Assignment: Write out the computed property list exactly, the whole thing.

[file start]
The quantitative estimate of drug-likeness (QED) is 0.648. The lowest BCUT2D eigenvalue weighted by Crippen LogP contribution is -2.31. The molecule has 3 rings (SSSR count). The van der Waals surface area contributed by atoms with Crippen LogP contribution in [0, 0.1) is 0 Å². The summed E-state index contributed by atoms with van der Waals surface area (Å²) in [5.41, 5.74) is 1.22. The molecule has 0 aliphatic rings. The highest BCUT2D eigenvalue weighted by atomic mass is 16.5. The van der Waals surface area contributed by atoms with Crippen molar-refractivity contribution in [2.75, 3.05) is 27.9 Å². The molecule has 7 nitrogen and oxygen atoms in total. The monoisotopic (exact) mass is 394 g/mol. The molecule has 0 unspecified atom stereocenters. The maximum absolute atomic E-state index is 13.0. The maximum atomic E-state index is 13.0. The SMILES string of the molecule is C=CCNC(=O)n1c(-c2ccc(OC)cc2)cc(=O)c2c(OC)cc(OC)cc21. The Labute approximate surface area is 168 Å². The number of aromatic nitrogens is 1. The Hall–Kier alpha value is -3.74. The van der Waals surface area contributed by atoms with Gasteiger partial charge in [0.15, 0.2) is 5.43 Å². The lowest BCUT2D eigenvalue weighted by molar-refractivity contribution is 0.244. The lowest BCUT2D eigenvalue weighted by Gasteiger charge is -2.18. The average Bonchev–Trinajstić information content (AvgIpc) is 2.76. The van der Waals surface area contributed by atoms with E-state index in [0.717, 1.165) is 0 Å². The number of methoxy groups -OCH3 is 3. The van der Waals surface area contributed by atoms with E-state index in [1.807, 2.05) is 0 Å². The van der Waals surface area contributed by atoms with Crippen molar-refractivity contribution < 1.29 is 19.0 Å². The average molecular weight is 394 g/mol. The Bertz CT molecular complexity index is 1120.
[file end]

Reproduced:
The quantitative estimate of drug-likeness (QED) is 0.648. The lowest BCUT2D eigenvalue weighted by Crippen LogP contribution is -2.31. The molecule has 3 rings (SSSR count). The van der Waals surface area contributed by atoms with Crippen LogP contribution in [0, 0.1) is 0 Å². The summed E-state index contributed by atoms with van der Waals surface area (Å²) in [5.41, 5.74) is 1.22. The molecule has 0 aliphatic rings. The highest BCUT2D eigenvalue weighted by atomic mass is 16.5. The van der Waals surface area contributed by atoms with Crippen molar-refractivity contribution in [2.75, 3.05) is 27.9 Å². The molecule has 7 nitrogen and oxygen atoms in total. The monoisotopic (exact) mass is 394 g/mol. The molecule has 0 unspecified atom stereocenters. The maximum absolute atomic E-state index is 13.0. The maximum atomic E-state index is 13.0. The SMILES string of the molecule is C=CCNC(=O)n1c(-c2ccc(OC)cc2)cc(=O)c2c(OC)cc(OC)cc21. The Labute approximate surface area is 168 Å². The number of aromatic nitrogens is 1. The Hall–Kier alpha value is -3.74. The van der Waals surface area contributed by atoms with Gasteiger partial charge in [0.15, 0.2) is 5.43 Å². The lowest BCUT2D eigenvalue weighted by molar-refractivity contribution is 0.244. The lowest BCUT2D eigenvalue weighted by Gasteiger charge is -2.18. The average Bonchev–Trinajstić information content (AvgIpc) is 2.76. The van der Waals surface area contributed by atoms with E-state index in [0.717, 1.165) is 0 Å². The number of methoxy groups -OCH3 is 3. The van der Waals surface area contributed by atoms with E-state index in [1.807, 2.05) is 0 Å². The van der Waals surface area contributed by atoms with Crippen molar-refractivity contribution < 1.29 is 19.0 Å². The average molecular weight is 394 g/mol. The Bertz CT molecular complexity index is 1120.